The not-so-great Big Books debate


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In this week New Yorker, Louis Menand reviews two books that defend a Great Books program – that of Roosevelt Montás Saving Socrates: How The Ledgers Changed My Life And Why They Are Important To A New Generation and Arnold Weinstein The life of literature: reading, teaching, knowing. He doesn’t like it either.

Both authors claim that great literary works shape our lives for good and that this kind of moral or personal approach to texts is underestimated in modern universities, which in turn are more concerned with professional training and marketable skills. English and Comparative Literature Departments – Are There Any Left? – emphasize specialization and ignore wisdom. Critical theory and cowardly administrators who yield to the slightest demand for the removal of offensive works have only made matters worse. Something must be done. Hence these books.

Menand, who is not quite against this argument, recalls that it is an old debate: old. “Menand refers to debates in English between philologists and humanists. But the debate is much older than This. In one of his letters to Lucilius, Seneca argues that liberal studies do not make students virtuous. It was somewhat against the grain at the time. He emphatically asserts that liberal studies – in poetry , astronomy, mathematics, history – offer “nothing” in terms of virtue. Yet, he continues, students should always study poetry because it “sets the stage” for virtue:

“Why then do we educate our sons in liberal studies?” Not because they can confer virtue, but because they prepare the mind to receive it. Just as what used to be called Basic Grammar, by which children acquire the basics of their education, does not teach the liberal arts but prepares the ground for them to be acquired in due time, so do the arts. liberals themselves do not lead the mind to virtue but open the way for it.

Menand’s problem with claims that Montás and Weinstein make great books is that they’re too big:

The humanities do not have a monopoly on moral insight. As you read Weinstein and Montás, you might conclude that English teachers, having spent their entire lives reading and discussing literary works, must be the wisest and most humane people on the planet. Take my word for it, we are not. We are neither better nor worse than anyone. I have read and taught hundreds of books, including most of the Columbia Core books. I teach a ledgers course now. I love my job and I think I understand a lot of things that are important to me much better than when I was seventeen. But I don’t think I’m a better person.

I agree with Menand here, and the problem is not limited to the “ledger” defenses. Book after book on the value of reading, the argument is made that literature improves us. Authors differ on what improvement means – literature makes us good, righteous, holy, free; the list goes on – but the approach is the same, and the claims for the power of literature are almost always far too big.

At the same time, literary works are more than mere recordings “of how human beings have made sense of experience,” as Menand writes. This reduces them to mere artifacts and turns the reader into a sort of anthropologist. I prefer the Seneca approach.

In other news

What the so-called big story is missing: “To sweep human history into a cosmic tale is a thrill, but we must be wary of what is overlooked in greatness. “

The new Carnavalet museum: “Now, for the first time, visitors can move relatively smoothly in the 6,000-year-old canoe found near the Seine at Bercy, housed in a new basement exposed to prehistoric Paris. from the medieval period, to relics of Parisian history in the 21st century, including a large cardboard pencil proclaiming “Je Suis Charlie”, from 2015, and photographs of Parisians watching Notre-Dame burn in 2019. “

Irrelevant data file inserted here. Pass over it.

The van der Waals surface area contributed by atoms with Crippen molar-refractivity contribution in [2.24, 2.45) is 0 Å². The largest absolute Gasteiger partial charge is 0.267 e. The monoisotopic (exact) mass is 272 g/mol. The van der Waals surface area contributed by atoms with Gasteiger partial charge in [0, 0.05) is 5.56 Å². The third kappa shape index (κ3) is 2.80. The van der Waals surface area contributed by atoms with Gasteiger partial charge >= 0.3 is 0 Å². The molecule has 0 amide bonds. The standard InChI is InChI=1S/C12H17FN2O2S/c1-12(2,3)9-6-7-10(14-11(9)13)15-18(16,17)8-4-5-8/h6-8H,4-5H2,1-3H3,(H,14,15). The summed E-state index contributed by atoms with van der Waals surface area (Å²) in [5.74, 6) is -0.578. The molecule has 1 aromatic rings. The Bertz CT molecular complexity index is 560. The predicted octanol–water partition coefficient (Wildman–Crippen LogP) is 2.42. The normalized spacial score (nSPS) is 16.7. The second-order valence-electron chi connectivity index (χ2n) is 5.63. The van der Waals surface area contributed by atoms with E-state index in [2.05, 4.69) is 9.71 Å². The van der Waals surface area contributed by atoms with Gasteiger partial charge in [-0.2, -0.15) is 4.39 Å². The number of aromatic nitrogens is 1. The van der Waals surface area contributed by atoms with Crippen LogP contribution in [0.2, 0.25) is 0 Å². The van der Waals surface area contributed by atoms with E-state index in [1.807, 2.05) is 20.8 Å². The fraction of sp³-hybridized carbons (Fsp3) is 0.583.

Christmas with Hemingway in Arkansas: “Ernest Hemingway married his second wife, Pauline Pfeiffer, on May 10, 1927. The newlyweds left Europe for Piggott, Arkansas. She was pregnant and wanted to be closer to her family before the birth of their son, Patrick. Hemingway worked on his novel A farewell to arms in the barn / studio behind the house, located on West Cherry Street in what is now downtown. . . Hemingway loved Piggott and Pauline’s family. He said Squire magazine in 1934 that the only other place he’d rather be than Paris was “Piggott, Arkansas in the Fall”.

The Other Charles Dickens Christmas Stories: “This is the story of a miserly gentleman who eventually finds redemption, and it was a huge bestseller at the time, but the festive story of Charles Dickens The cricket on the hearth is much less known than its predecessor A Christmas Carol. “

John McWhorter in the New York Times: “Porgy and Bess is not the black opera. It’s American opera.

The Guardian has one million users who pay for digital content on a recurring basis. Three years ago, that number was just over 500,000.

David J. Garrow criticizes Claude A. Clegg III The black president:

Clegg is too good a historian to be an uncritical fanboy like the many journalists who gave up their professionalism during the Obama years. He captures the hopeful ambivalence with which many black Americans have responded to Obama’s self-created life story’s “unlimited ambition”, noting how comedian Chris Rock called him “our president.” zebra. … We ignore the whiteness of the president, but it is there. Likewise, distinguished actor Morgan Freeman bluntly observed that “he’s not the first black president of the United States, he’s the first mixed-race president of the United States.” Clegg also grapples with the reluctant but widely held recognition that Obama’s presidency has failed black Americans to a painfully surprising degree.

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